Why Russell Martin makes sense for Cubs

CHICAGO -- He’s become one of the hottest names in free agency though he’s technically not even available to 29 other teams just yet. Pittsburgh Pirates catcher Russell Martin is expected to have many suitors if he leaves Pittsburgh, where he’ll undoubtedly turn down a $15.3 million qualifying offer to play for them next year. He could still sign a long-term deal with the Pirates, but the Chicago Cubs might have something to say about it, as could a host of other teams.

Martin, 31, is the prize among available catchers after producing an impressive slash line in 2014: .290/.402/.430/.832. That on-base percentage sticks out as the Cubs could use some walks from wherever they can get them in the lineup. He also ranked second in defensive WAR for the second consecutive year. The Cubs have a starting catcher in Welington Castillo but, he’s not progressing in the manner the club may have hoped. Though four years younger than Martin, Castillo's slash line in 2014 was decidedly less impressive: .237/.296/.389/.686.

And while Castillo led all catchers in defensive WAR in 2013 -- just ahead of Martin -- he dropped to 12th this past season. Additionally, Castillo isn’t known for some of the more nuanced parts of the game, including calling pitches, pitch framing and simply having the best feel for what’s needed at that position. At one time he looked like an up-and-comer, but he’ll be 28 in April and has yet to have any kind of a breakout to his career. He’s not bad -- he’s just not Joe Maddon-type of dynamic. Martin might have that quality, as Pirates pitchers swore by him last season. To be fair, Cubs pitcher Kyle Hendricks emerged last year mostly working with Castillo, but, simply put, Martin is a better player and brings more to the table.

Now, Martin’s BABIP (batting average on balls in play) was a career-high .336 in 2014 despite his line-drive percentage (21.4) being a tick below the league average. It means he could have had some decent luck in getting to that .290 batting average. It’s bound to come down, but that doesn’t matter much considering he brings a lot more to the table. A dynamic catcher can touch so many parts of a team, starting with leadership. The Cubs are looking for some of that, and Martin would check off a bunch of different boxes. He works with the pitchers, deals with the coaches and of course is right there with hitters as well. A great, veteran catcher who can lead is a luxury in baseball that any manager would want.

So can the Cubs land him? Should they?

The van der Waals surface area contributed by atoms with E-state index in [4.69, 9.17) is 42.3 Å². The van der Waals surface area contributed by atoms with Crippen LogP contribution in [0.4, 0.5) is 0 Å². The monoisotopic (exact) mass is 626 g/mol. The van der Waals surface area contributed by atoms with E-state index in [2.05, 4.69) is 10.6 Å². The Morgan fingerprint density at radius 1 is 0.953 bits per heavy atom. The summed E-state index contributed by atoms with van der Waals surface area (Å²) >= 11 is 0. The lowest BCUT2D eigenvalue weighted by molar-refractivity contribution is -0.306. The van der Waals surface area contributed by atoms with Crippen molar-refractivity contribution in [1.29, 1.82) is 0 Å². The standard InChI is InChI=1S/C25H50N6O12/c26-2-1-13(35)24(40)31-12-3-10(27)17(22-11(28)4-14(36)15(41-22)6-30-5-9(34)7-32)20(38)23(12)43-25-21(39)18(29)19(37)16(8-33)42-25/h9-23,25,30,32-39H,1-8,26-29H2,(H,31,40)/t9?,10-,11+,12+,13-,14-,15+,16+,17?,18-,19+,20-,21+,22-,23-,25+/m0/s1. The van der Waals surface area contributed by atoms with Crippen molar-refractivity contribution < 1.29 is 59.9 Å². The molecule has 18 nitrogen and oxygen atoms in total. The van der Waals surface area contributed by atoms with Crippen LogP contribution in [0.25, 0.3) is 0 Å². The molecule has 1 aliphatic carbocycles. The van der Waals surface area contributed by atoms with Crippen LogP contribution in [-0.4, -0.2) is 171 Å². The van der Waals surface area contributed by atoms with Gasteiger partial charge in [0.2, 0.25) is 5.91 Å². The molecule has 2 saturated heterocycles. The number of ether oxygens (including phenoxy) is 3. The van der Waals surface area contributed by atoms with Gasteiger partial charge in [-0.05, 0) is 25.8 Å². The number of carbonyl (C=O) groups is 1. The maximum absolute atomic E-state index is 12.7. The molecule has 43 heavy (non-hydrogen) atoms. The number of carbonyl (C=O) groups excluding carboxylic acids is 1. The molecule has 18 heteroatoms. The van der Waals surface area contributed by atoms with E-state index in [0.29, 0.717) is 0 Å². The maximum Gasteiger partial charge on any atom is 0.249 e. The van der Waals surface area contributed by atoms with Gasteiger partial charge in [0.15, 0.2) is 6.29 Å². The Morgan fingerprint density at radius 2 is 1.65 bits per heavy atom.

Like most free agents, Martin will be overpaid. The back end of a long term deal -- say four to five years at $10 million to $15 million per season -- might not look pretty, but evidence shows catcher declines aren’t as steep as you might imagine. According to ESPN Stats and Information, from 1995 to 2014, among players who caught at least 50 percent of their playing time, there was only a .002 dropoff in OPS between catchers 29 and younger and those 30 and older. Numbers across the board fit in a similar manner. There were only slight decreases. Since most catchers aren’t putting up huge numbers anyway, the relative dropoff shouldn’t hurt a team that much.

The difference in a plus-30 catcher is in the amount of games played. The above numbers are averages, not totals. Playing time changes once a catcher hits his mid-30s. From 1995 to 2014, at age 30-31, a combined 87 catchers played in 100 games or more. At age 32-33, that number dropped to 62 playing in 100 or more games.

But in terms of playing 50 or more games -- and in many cases closer to 100 -- the numbers remain steady. In other words, as catchers age into their 30s, they’re less likely to play in 100 or more games but very likely to play in 50 or more.

So how does this all work into a signing of Martin?

The Cubs want to compete as soon as possible. That much we know. In fact, if things go right, they should have several waves of players who help them contend over the next decade. Kyle Schwarber, the Cubs' first-round pick in 2014, could be the catcher of the future but he’s not nearly ready on the defensive front. Why not compete with Martin in the meantime?

One key could entail keeping Castillo around as a backup. He’s familiar both with the coaching and pitching staff, and while he’s a run-of-the mill starter, he could be a great backup. And remember, Martin’s playing time is likely to decrease, which calls for a better-than-average backup catcher -- especially at Wrigley Field. If there is one position affected by the Cubs' day game/night game issues, it’s probably the backstop. A player wears down at that position anyway. Martin had a great year in 2014 but only played in 111 games. The evidence suggests his production might not suffer, but only if he’s kept fresh.

Castillo will get his playing time as the backup, and when Schwarber is ready the transition can begin. At that point, Castillo can be shipped out and maybe it’s Martin who becomes an expensive backup for the final year or two of his deal. Remember, the numbers show he could play in half the games and still be productive into his mid to late 30s. And what better teacher to have around for Schwarber than Martin?

Yeah, it can feel like wasted money if Martin isn’t performing at the end of his deal, but Schwarber will be making the minimum. It all evens out in the end, and as a clubhouse presence, a catcher can earn his paycheck there as much as anywhere.

Advocating crazy, huge deals for pitchers like Max Scherzer, or even Jon Lester, should be examined closely, but in this case, the perfect contract isn’t needed. The Cubs may overpay and Martin's numbers could dive -- plus they'll have to give up a second-round pick to sign him -- but the value Martin brings to the table is worth it. It won’t be a bad contract if he’s a good guy and helps the Cubs pitching staff and future backstop. And he might just help the Cubs back to the playoffs.